Walter Hopps, former director of the Washington Gallery of Modern Art and the Corcoran Gallery of Art, and a long-time figure of prominence in art circles in both Washington and Southern California, has taken a job in Texas. Hopps, whose last museum post here was adjunct curator of 20th-century art at the National Collection of Fine Arts (now the National Museum of American Art), has been named director of the yet-to-be-constructed Menil Collection in Houston.

Hopps, 49, who is more widely respected as an art scout than as an administrator, has stretched behind him a record of discoveries few curators can match. While directing the Pasadena Museum of Modern Art, he gave Marcel Duchamp and Joseph Cornell their first museum retrospectives. He was one of the first curators to hang the works of Andy Warhol, Roy Lichtenstein, Barnett Newman and R. Crumb, and in Washington promoted such well-known local artists as Sam Gilliam, Rockne Krebs, Ed McGowin and Anne Truitt.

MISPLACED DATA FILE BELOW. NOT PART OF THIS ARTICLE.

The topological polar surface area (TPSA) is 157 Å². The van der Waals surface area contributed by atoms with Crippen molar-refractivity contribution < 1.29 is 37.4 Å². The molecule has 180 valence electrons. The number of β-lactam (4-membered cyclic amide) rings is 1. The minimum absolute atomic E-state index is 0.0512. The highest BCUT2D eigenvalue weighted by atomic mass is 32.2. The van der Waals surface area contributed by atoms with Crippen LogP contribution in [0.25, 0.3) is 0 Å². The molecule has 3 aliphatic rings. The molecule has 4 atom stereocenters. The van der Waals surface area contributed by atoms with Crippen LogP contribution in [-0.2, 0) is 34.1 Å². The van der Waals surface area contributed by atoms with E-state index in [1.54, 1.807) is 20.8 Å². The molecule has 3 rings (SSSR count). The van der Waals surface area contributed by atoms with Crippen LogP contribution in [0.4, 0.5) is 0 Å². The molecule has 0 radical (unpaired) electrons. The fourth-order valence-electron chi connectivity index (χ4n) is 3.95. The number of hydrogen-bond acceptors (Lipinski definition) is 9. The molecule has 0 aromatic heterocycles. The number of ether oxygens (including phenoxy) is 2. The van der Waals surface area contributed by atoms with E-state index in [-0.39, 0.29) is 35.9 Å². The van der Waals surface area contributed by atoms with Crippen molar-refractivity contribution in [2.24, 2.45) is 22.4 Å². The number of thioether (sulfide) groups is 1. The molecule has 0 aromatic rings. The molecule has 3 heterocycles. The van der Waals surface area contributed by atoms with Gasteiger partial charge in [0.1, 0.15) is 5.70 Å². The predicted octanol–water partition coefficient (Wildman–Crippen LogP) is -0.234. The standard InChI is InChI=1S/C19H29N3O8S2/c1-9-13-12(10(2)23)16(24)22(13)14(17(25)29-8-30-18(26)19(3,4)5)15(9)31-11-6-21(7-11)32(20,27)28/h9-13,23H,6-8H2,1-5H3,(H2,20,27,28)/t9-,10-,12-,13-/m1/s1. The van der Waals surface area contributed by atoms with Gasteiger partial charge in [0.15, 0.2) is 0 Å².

The Houston Chronicle reported yesterday that Paul Winkler, now associated with the Menil Foundation, will be the new museum's assistant director and the coordinator of its building project. Jacqueline de Menil, whose family's collection the museum will house, will assume no official title but will work closely with the two. Hopps could not be reached for comment.

The collection contains about 10,000 items assembled over the past 30 years by John and Dominique de Menil, and is said to be one of the largest and most diverse personal collections in the United States.

Strong in Surrealism, with important works by Rene Magritte and Max Ernst, the collection also includes ancient art from the Mediterranean area, African art, pre-Columbian pieces, Medieval iron work, American folk art, and choice examples of American and European paintings and sculpture from the last four decades.

The building to house the Menil collection will be designed by architect Renzo Piano, co-designer of the Pompidou Center in Paris. Hopps is on the board of that institution. He has also been involved, of late, with the Museum of Contemporary Art that is now being designed for Los Angeles. That museum is slated to open with an exhibition -- on the car in art -- curated by Hopps.

John and Dominique de Menil, much of whose fortune came from the manufacture of oil-drilling equipment, helped give Houston its Mark Rothko Chapel, and bought the "Broken Obelisk," the monumental sculpture by Barnett Newman that stands just outside. The Menil Collection, which will offer temporary shows drawn from its vast holdings, as well as traveling exhibits, is expected to open in 1984.